“We have seen the evisceration of our economic and social safety net and health safety net over the past number of decades that’s resulted in many people not having their needs met, whether it’s their health needs or their economic needs or both,” she said in an interview.
“Those most on the margins are the people who are being left behind. And those are the individuals that we’re trying to assist.”
They may be covered, but there’s no assurance that this won’t actually put them further into entrenched poverty than they already are.Sen. Kim Pate
With reported gaps in economic, social, and health supports amid the current pandemic, Pate said she’s writing letters to provincial and territorial ministers urging them not to claw back temporary emergency benefits received by those on social assistance.
“They may be covered, but there’s no assurance that this won’t actually put them further into entrenched poverty than they already are,” she explained.
The Ontario senator is optimistic lessons will be drawn from the current pandemic to better prepare for the next crisis.
She said she is hopeful work in the coming years will develop “the appropriate economic, social, and health resources to try and prevent some of the issues that are coming to light now.”
Non-affiliated senators and members of the Independent Senators Group and Canadian Senators Group put their names on the open letter. But no Conservative senator added their name to the list of 50 signatories.
Senate Opposition Leader Sen. Don Plett told HuffPost the open letter was thoroughly studied and debated by the Conservative caucus. He suggested there was a difference in opinion over timing.
“Following this exercise, serious concerns were raised that led us to make a conscious decision that it would be inexcusable to use the COVID-19 crisis to experiment with an attempt to implement long-term changes to a minimum basic income plan.”
CERB ‘close as we’re going to be able to get’ to universal basic income: expert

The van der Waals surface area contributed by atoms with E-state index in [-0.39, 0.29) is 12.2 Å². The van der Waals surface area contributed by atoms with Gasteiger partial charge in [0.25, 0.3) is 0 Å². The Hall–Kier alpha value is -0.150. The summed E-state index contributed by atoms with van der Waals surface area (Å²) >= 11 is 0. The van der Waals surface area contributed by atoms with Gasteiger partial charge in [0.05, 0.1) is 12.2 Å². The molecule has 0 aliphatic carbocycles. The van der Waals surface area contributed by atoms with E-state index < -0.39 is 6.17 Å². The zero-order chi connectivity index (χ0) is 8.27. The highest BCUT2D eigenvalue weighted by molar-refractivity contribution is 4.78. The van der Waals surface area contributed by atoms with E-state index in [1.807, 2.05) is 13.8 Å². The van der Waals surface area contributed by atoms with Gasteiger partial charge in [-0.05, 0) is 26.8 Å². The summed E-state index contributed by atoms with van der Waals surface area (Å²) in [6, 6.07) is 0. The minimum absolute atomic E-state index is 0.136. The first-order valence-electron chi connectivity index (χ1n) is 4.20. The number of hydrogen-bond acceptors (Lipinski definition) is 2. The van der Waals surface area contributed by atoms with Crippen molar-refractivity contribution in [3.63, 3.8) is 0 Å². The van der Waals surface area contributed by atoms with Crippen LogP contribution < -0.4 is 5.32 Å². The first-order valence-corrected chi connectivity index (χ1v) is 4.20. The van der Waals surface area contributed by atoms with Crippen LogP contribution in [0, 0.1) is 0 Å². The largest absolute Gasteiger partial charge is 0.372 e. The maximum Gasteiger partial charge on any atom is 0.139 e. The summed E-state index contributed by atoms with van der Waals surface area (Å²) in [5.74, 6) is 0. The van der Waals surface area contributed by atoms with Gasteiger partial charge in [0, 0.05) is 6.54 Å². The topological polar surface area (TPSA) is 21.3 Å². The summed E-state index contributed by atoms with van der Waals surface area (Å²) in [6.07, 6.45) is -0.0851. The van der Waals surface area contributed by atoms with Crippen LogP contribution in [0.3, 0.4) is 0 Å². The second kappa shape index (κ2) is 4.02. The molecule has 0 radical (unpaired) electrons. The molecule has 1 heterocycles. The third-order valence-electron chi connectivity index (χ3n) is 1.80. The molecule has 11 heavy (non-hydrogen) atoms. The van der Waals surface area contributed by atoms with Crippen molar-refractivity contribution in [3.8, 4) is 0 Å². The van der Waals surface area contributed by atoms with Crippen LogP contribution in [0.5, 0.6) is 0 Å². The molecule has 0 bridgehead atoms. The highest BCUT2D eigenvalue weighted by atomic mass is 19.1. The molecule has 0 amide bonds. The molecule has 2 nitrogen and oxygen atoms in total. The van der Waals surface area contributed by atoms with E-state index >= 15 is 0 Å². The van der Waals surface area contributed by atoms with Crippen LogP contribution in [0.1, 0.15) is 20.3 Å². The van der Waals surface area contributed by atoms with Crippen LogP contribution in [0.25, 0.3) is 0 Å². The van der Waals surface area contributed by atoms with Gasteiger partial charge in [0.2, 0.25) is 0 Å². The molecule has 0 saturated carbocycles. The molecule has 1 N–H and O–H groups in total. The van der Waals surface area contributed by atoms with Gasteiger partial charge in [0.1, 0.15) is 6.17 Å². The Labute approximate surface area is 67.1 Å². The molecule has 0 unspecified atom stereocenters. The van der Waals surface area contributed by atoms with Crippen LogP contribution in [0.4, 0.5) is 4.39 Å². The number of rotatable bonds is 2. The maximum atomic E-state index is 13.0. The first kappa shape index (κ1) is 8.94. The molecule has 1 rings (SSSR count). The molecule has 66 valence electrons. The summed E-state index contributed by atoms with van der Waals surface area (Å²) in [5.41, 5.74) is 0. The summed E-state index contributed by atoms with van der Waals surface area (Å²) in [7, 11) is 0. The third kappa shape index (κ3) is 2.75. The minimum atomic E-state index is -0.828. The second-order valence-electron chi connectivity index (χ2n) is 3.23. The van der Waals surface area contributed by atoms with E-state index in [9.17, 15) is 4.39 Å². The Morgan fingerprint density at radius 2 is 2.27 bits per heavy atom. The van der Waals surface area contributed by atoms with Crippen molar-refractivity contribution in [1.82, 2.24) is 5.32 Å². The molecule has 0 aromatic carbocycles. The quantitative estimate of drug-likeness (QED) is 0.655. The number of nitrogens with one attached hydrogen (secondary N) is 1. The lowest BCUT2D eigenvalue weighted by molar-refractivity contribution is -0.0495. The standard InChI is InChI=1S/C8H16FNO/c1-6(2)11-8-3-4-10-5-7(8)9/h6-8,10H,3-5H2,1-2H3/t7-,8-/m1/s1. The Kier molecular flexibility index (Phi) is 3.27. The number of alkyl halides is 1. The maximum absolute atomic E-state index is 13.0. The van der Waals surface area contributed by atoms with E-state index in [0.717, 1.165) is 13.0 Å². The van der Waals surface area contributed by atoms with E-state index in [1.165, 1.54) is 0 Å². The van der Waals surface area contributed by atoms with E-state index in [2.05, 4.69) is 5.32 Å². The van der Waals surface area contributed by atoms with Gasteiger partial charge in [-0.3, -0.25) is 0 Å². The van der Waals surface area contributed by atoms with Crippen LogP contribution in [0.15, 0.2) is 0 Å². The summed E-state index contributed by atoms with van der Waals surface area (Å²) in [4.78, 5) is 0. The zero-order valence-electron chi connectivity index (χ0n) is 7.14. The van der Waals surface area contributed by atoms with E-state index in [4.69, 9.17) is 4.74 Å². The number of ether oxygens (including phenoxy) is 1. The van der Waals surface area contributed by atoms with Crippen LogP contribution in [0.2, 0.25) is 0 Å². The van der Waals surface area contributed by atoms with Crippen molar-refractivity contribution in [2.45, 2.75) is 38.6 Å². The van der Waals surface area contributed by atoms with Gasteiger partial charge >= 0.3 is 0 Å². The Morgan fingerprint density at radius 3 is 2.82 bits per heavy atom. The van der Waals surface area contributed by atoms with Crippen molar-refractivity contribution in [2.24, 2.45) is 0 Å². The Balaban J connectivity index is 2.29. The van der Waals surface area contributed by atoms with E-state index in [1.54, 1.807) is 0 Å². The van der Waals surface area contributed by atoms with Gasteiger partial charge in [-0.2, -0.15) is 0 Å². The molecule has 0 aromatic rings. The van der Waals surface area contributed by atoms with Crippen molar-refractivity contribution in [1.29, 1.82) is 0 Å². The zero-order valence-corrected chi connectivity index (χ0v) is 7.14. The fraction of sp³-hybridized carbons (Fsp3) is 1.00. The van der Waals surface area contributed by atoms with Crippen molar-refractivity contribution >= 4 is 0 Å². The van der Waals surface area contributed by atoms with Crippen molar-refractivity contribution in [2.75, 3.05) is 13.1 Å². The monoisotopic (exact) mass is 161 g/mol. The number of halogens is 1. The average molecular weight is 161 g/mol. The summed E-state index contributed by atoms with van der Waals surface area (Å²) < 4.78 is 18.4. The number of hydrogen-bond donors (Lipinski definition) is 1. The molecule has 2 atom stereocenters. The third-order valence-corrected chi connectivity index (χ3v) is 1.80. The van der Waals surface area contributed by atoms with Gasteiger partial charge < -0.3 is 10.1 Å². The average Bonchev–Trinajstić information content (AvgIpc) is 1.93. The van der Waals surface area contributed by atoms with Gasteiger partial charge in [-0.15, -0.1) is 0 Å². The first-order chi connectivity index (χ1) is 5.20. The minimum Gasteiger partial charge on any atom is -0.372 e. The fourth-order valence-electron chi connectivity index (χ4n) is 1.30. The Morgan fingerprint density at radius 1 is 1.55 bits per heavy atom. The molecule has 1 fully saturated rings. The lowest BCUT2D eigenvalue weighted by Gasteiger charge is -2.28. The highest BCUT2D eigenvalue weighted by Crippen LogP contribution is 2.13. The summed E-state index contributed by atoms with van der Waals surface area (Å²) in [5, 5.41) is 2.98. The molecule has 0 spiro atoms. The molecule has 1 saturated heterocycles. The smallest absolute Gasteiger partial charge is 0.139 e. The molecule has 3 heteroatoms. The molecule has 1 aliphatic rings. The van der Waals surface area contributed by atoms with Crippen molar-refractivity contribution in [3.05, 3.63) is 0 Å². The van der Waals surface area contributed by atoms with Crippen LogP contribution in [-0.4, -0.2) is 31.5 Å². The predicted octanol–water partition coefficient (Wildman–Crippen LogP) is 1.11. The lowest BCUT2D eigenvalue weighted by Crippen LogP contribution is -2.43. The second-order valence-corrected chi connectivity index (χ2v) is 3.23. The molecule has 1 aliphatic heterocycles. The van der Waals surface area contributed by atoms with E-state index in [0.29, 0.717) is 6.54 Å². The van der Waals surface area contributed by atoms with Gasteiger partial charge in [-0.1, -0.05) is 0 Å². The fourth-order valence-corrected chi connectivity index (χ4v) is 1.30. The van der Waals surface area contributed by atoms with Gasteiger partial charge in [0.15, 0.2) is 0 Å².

A universal basic income is easy enough to understand as an idea, but experts say there are some reality checks that need to be addressed when discussing it as a feasible policy solution.
Jennifer Robson, an associate professor in political management at Carleton University, said the suggestion made by senators to use the Canada Revenue Agency’s tax rolls to deliver universal cheques to everyone is easier said than done.
“There isn’t one clean, magic, up-to-date, universal database that has everybody’s name, address, and banking information and social insurance number that the government can just turn to,” she explained.
“A lot of this information is actually stored in slightly separate files on ancient and creaking technology. And it’s not like they can just change a value in an Excel spreadsheet and magically, millions of cheques just get printed.”
The senators’ suggestion to use the CRA tax rolls to deliver universal cheques is “really optimistic,” and implies a certain universality of need, Robson said. The reality is that “not everybody needs money right now,” she added.
Another challenge is that not everyone files their taxes. Robson said her research has found that 12 per cent of working-age adults don’t file a tax return.
In Canada, the government must be legally authorized by an individual before money can be issued and sent to them.
“The process of actually having to verify all that information for millions of Canadians would be incredibly time-consuming — probably resulting in some significant delays,” she explained, pointing to problems the U.S. government is facing in its use of outdated technology to deliver emergency stimulus cheques to Americans.
As of Tuesday, the government has received 9.2 million applications for the CERB. Of those applications, 8.9 million have been processed and $21.3 billion has been paid out.
Robson doesn’t think it’s currently realistic to rehaul the CERB into a crisis minimum income that senators are calling for in response to the current economic crisis.
The benefit, designed to be temporary emergency support for people who’ve lost their jobs or income due to the COVID-19 pandemic “is about as close as we’re going to be able to get” to a universal minimum income, she said.